Females: No test item-related differences for the examined absolute and relative organ weights were noted between the female animals of the control group and the low dose group (65 mg test item/kg b.w./day).
In the intermediate and high dose group (200 or 600 mg test item/kg b.w./day), increased values were noted for the relative and absolute weights of the left and right adrenals. An increase in the adrenal weights were noted also for the Cohort 1B males and for the Cohort 1A males and females dosed with 600 mg test item/kg b.w./day as well as for the males and females in the intermediate and high dose group of the F0 Generation. Therefore, the increased weights of the adrenal glands for the intermediate and high dose Cohort 1B females were considered to be test item-related. Additionally, statistically significantly increased relative and absolute weights were noted for the thyroids of the intermediate dose females. However, as no dose response-relationship is present, the increased thyroid weights were considered to be not test item-related.

COHORT 1A: Organ weights (relative and absolute): Males: No test item-related differences for the absolute and relative weights of the examined organs were noted between the male animals of the control group and the low dose group (65 mg test item/kg b.w./day).
Although, statistically significant, the increased kidney weights noted for the male low dose animals was considered to be not test item-related as the difference (4.8% or 3.9% above the value of the control group, for the left or right kidney) was only slight.
In the intermediate and high dose groups (200 or 600 mg test item/kg b.w./day), increased relative weights were noted for the left and right kidney and the liver of the male animals. The weights were within the 5% to 95% confidence interval of the Provivo background data. However, as the increased weights showed a dose response-relationship and were also noted for the female animals of Cohort 1A as well as for the F0 animals, the increased organ weights were considered to be test item-related.
Furthermore, increased weights were noted for the left and right adrenals of the male high dose animals. As the adrenal weights were increased also for the female Cohort 1A animals as well as for the F0 animals, the increased weights for the left and right adrenal were also considered to be test item-related.
In addition, a decreased absolute weight was noted for the heart of the high dose group. This distinctly lower weight of the heart in the high dose group was also considered to be test item-related. Furthermore, statistically significant increases were noted for the relative weights of the brain, left and right epididymis and the left and right testis of the male high dose animals. However, as no dose response-relationship was present, the increased relative organ weights were considered to be not test item-related, but due to the reduced body weight at autopsy.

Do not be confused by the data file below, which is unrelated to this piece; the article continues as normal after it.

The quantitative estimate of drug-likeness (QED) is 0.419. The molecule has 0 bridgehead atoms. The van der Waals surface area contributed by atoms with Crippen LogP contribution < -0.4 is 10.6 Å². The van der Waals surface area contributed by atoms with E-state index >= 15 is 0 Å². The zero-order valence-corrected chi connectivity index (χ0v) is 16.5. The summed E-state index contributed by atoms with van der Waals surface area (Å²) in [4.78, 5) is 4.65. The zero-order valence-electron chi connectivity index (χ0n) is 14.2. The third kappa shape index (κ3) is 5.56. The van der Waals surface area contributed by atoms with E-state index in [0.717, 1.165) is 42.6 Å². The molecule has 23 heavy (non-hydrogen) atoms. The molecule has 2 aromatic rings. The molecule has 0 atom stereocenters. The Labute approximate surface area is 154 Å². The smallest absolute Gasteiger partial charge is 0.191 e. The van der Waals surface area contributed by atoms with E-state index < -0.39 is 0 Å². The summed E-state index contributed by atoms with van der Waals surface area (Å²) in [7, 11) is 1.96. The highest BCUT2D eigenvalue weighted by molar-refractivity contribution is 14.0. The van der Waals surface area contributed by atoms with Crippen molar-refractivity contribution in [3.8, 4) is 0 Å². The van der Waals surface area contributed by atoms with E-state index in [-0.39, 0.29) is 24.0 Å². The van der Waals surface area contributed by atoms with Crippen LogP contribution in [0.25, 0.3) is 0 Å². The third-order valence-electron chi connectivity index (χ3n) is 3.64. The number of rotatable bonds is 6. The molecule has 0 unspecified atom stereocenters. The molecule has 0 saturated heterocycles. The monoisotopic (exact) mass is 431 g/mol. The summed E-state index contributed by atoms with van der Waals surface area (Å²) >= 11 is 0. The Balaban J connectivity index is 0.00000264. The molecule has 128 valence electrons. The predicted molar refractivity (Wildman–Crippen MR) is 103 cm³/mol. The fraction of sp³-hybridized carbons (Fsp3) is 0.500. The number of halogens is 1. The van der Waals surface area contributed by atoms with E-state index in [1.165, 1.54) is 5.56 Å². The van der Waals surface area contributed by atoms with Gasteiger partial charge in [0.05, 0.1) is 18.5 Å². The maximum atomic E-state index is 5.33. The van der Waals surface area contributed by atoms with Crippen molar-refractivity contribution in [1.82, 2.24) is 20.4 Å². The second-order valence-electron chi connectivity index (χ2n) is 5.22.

Females: No test item-related differences for the organ weights were noted between the female animals of the control group and the low dose group (65 mg test item/kg b.w./day).
Statistically significantly increased absolute and relative weights were noted for the liver of the female low dose animals (15.7% or 11.9% above the value of the control group, p ≤ 0.05). However, as no pathologic changes for the liver were noted during macroscopical post mortem examination and no influence on the liver of the low dose group were noted for the F0 Generation and the Cohorts 1B and 2A, the increased liver weights for the low dose females were considered to be not test item-related.
For the female animals of the intermediate and high dose groups (200 or 600 mg test item/kg b.w./day), increased values were noted for the absolute and relative liver weights. Furthermore, increases were noted for the weights of the left and right adrenal glands and the left and right kidneys of the high dose group.
As the increased weights were also noted for the male animals of Cohort 1A and for the F0 Generation, for the female animals the increased weights of the above mentioned organs were also considered to be test item-related.

COHORT 2A: Males and females: No test item-related differences for the absolute and relative organ weights were noted between the male and female animals of the control group and the low dose group (65 mg test item/kg b.w./day).
Statistically significantly increased relative weights were noted for the livers of the male and female intermediate and high dose animals (200 or 600 mg test item/kg b.w./day) and for the brains of the high dose males. For the males however, no noteworthy differences were noted for the absolute weights of the livers of the intermediate dose group and for the brains of the high dose group. Therefore, the statistically significantly increased relative organ weights for the livers of the intermediate dose males and the brains of the high dose males were considered to be not test item-related but due to a reduced body weight at autopsy of the animals.
For the male and female high dose animals however, distinct differences were also noted for the absolute liver weights and statistically significantly increased absolute and relative liver weights were also noted for the male and female high dose animals of the F0 Generation and Cohort 1A of the F1 Generation. Therefore, the increased liver weights for the male high dose animals and the female intermediate and high dose animals were considered to be test item-related.